This is one of the best places to stargaze simply because of the brilliant views and high vantage point.

Upper Geyser Basin

upper geyser basin
Image: Yellowstone National Park

The Upper Geyser Basin, which hosts the famous Old faithful and Castle Geyser, is one of the best places in the park to watch the stars.

The area is equipped with benches, which make stargazing more comfortable, and though the basin is extremely popular during the day, it’s nearly empty come nightfall.

Old Faithful erupts every 65-95 minutes, while Castle Geyser erupts every 14 hours. Watching the stars above the steaming geysers offers a once-in-a-lifetime view that is worth staying out late for.

Lamar Valley

The Lamar Valley is famous for its wildlife-viewing opportunities, but this is also a great place to stargaze in Yellowstone National Park.

The wide open spaces of the valley create the perfect environment to have uninterrupted views of the sky above.

Although Lamar Valley is one of the more popular locations in the park, the atmosphere is typically quiet and reverent.

Most guests arrive to witness wildlife from afar at dawn and dusk, clearing out by the time the sky reaches its darkest.

Swan Lake Flat

Swan Lake is found in the northern section of Yellowstone National Park, just south of Mammoth Hot Springs. Swan Lake Flat is ideal for stargazing because it’s quiet and undeveloped compared to other more bustling areas of the park.

A wide-open area in the Gallatin Range, Swan Lake Flat is the epitome of the Montana wilderness. During the day, guests are likely to spot wildlife, including the trumpeter swans for which the lake was named. At night, you’ll get unrivaled views of the stars.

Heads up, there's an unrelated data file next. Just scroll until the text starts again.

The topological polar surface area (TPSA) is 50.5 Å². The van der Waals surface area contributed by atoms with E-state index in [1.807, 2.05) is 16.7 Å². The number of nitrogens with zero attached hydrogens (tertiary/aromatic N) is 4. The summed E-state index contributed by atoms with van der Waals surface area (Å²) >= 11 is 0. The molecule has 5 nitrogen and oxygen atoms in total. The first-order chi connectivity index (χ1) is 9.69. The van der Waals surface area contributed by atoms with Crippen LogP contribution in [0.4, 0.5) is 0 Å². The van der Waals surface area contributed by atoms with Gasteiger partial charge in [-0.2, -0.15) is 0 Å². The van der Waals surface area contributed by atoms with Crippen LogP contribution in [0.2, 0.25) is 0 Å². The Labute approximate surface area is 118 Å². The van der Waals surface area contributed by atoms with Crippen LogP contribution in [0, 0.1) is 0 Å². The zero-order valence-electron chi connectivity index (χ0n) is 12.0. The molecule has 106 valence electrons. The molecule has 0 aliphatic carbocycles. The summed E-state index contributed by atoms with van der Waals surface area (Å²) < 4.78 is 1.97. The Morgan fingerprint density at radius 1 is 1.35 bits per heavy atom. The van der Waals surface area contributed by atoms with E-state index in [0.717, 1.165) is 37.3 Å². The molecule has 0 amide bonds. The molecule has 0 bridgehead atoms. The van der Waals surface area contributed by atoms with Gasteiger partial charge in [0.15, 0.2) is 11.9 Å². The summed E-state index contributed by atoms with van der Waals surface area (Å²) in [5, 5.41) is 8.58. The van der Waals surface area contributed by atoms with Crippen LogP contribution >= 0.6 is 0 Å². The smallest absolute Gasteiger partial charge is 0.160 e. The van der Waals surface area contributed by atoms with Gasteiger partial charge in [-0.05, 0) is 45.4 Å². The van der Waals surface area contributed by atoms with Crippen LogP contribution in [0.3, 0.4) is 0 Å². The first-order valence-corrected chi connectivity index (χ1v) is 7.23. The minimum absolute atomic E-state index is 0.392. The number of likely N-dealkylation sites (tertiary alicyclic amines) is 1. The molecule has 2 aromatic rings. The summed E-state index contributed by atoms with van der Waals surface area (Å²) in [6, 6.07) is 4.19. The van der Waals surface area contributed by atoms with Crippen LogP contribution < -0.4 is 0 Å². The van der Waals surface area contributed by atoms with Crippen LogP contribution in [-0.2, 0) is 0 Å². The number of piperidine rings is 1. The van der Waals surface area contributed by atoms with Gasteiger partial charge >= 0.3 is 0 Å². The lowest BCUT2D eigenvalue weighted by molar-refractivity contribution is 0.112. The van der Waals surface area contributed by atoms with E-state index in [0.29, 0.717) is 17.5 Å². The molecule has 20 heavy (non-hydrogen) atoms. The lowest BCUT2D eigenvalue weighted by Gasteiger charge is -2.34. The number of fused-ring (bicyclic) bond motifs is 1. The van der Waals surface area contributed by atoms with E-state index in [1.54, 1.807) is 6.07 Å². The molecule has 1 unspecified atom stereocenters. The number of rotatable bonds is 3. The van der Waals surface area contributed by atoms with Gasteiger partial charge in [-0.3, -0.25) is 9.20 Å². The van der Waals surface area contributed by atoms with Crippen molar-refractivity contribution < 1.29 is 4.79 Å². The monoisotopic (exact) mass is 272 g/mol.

Hayden Valley

hayden valley
Image: Sathish J

The Hayden Valley is another premier destination in Yellowstone National Park for wildlife watching. The area is expansive, serene, and undeveloped, leading to magnificent opportunities to witness the stars in all their glory.

Most popular at dawn and dusk, the Hayden Valley experiences low traffic after dark. It straddles the Yellowstone River, offering the perfect view of the starry sky above the winding river.

Mammoth Hot Springs

mammoth hot springs
Image: Yellowstone National Park

Mammoth Hot Springs is a fantastic place to view the sky and the stars, particularly for those who don’t feel up to climbing great distances to achieve a leg-up.

The springs have man-made terraces and boardwalks that give visitors a clearer view of the sky without the hours it would take to reach some of the other locations on this list.

Stargazing in Yellowstone National Park – Conclusion

Yellowstone National Park is one of the greatest destinations in the country from which to stargaze. Best of all, you can view the stars right throughout the year, and from multiple vantage points throughout the park.

Where would you most like to stargaze in Yellowstone National Park? Let us know in the comments below!


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About The Author

Vanessa Locampo

Vanessa is an Australian-based freelance writer and editor with a BA in Creative Writing. She’s passionate about creating travel content that inspires her readers to take a leap of faith and power through their bucket lists. When she’s not writing (with her border collie asleep at her feet), she’s devouring books, exploring the world, or planning her next trip.